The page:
Passive House Concept & Design Approach
Passive House is a building standard that relies on a combination of energy efficiency with passive solar and internal heat gains to dramatically reduce space heating demands and allow for simplified methods of providing needed heat. The concept is implemented through stringent performance standards for airtightness and energy consumption, and verified with a field tested energy modeling program, the Passive House Planning Package (PHPP). The energy consumption limits are developed through extensive research on climate change imperatives, economic feasibility, building durability, occupant comfort, and indoor air quality. A Passive House is a very well insulated, virtually airtight building that is primarily heated by passive solar gains and internal heat gains from occupants, cooking, bathing, electrical equipment, etc. Control of summer heat through shading, window orientation and passive ventilation helps to limit the cooling load. The remaining minimized heating or cooling demand can then be provided by an small source instead of a larger conventional HVAC system. For most climates, a heat or energy recovery ventilator will provide a constant supply of tempered, filtered fresh air. Using this “fresh air” system not only saves space conditioning costs by “recycling” indoor energy, but also provides premium indoor air quality and consistent comfort.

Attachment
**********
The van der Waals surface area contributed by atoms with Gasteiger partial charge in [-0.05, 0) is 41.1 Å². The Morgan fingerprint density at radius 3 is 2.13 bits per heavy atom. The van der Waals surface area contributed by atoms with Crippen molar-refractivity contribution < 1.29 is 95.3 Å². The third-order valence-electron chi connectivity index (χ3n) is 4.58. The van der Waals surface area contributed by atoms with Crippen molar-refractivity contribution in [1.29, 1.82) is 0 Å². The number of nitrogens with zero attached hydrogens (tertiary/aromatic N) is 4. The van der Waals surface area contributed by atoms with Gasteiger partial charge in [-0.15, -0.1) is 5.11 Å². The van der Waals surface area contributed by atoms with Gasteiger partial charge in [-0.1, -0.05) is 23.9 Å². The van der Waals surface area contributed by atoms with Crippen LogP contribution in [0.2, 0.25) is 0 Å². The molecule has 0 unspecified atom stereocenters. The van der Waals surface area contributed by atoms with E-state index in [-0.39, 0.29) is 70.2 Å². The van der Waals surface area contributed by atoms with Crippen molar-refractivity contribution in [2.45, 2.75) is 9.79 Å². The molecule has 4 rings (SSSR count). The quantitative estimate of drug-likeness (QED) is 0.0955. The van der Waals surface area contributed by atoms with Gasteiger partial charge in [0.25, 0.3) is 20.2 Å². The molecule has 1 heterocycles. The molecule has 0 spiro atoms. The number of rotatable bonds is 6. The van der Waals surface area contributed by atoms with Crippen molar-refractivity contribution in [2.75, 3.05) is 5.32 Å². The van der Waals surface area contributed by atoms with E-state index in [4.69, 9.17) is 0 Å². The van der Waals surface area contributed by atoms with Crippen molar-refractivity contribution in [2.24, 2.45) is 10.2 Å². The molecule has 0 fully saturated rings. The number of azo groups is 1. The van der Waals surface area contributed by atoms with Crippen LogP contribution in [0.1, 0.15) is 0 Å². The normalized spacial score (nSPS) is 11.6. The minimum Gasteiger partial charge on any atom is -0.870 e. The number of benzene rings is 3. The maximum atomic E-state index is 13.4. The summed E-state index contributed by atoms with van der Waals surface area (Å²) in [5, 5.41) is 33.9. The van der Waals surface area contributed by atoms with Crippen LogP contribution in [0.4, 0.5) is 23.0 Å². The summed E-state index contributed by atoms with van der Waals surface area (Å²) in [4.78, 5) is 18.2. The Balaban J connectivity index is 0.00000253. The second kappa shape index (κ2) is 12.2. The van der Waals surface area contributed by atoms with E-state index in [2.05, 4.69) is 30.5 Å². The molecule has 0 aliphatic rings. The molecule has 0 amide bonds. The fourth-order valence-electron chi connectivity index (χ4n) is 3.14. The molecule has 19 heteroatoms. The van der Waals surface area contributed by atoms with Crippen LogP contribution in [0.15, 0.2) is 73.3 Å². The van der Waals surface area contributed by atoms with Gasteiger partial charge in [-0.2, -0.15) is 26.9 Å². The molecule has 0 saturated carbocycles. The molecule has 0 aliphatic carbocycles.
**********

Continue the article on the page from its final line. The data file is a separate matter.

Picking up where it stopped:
- Accurate climate- and site-specific energy modeling with Passive House Planning Package (PHPP)
- Superinsulation (project specific)
- Minimization of thermal bridges ("short cuts" for heat loss)
- High-performance windows and doors (project specific)
- Optimized passive solar design (solar gain in winter, shading in summer)
- Airtight shell with mechanical heat recovery ventilation (in typical heating-dominated climates in the U.S., these units can "recycle” 8-15 times the energy used for ventilation)